Little, For Mages Only is seen in old-school JRPGs such as the original Final Fantasy, as they mirror tabletop RPG inspiration. In the FF Origins remake, the three Mages only get 2 MP for their first-level spells at the start. Heck, spells are pricey to learn for most of the game. By the time you learn newer tiers of spells, especially for Fire/Blizzard/Thunder and Cure/Heal/Dia, older spell levels seem to become obsolete -- the viable options start becoming few and far between. And with no MP recovery outside of an inn stay, sometimes it's better to have a BM shank something, or a WM swing hammer. At least Red Mages can use swords.

For my games, I'd like to use a variant of "Little, for all characters". All "Awakened" characters in the setting have varying levels of MP to tap into, with amounts of superhuman and supernatural powers relative to their MP amounts. The goal is to force players to think about where and when to use skills; even for dedicated mages, weapon attacks are still viable. MP consumables can be purchased, but are more expensive than HP goodies and don't give a full recovery. On top of that, I'm tempted to include "Aether Motes" to restore small MP doses in dungeon crawls; think the Magic Butterflies of Earthbound, or the Mako Shards of Final Fantasy 7 Remake.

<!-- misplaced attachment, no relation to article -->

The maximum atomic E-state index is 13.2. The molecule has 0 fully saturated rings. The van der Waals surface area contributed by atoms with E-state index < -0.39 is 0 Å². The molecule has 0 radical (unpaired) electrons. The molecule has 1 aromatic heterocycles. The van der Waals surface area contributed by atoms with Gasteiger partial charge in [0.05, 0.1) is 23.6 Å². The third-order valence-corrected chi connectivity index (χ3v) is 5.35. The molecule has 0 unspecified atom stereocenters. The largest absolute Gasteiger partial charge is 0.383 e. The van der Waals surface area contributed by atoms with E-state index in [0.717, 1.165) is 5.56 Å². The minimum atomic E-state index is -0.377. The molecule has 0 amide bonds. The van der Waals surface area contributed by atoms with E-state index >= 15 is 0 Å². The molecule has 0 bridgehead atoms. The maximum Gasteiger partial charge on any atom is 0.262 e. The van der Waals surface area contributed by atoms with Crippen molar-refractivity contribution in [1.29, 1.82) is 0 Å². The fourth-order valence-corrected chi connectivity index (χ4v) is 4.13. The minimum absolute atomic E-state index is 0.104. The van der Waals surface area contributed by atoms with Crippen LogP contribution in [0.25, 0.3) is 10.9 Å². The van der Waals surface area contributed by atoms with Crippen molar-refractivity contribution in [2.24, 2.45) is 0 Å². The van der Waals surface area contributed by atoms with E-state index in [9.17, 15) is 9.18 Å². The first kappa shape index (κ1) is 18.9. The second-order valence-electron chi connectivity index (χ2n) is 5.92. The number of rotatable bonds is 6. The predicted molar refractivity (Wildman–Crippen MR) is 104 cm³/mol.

So, what do y'all think? Lemme know in the poll and comments; thank you for reading this far, if you have. :p
 
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Soulrender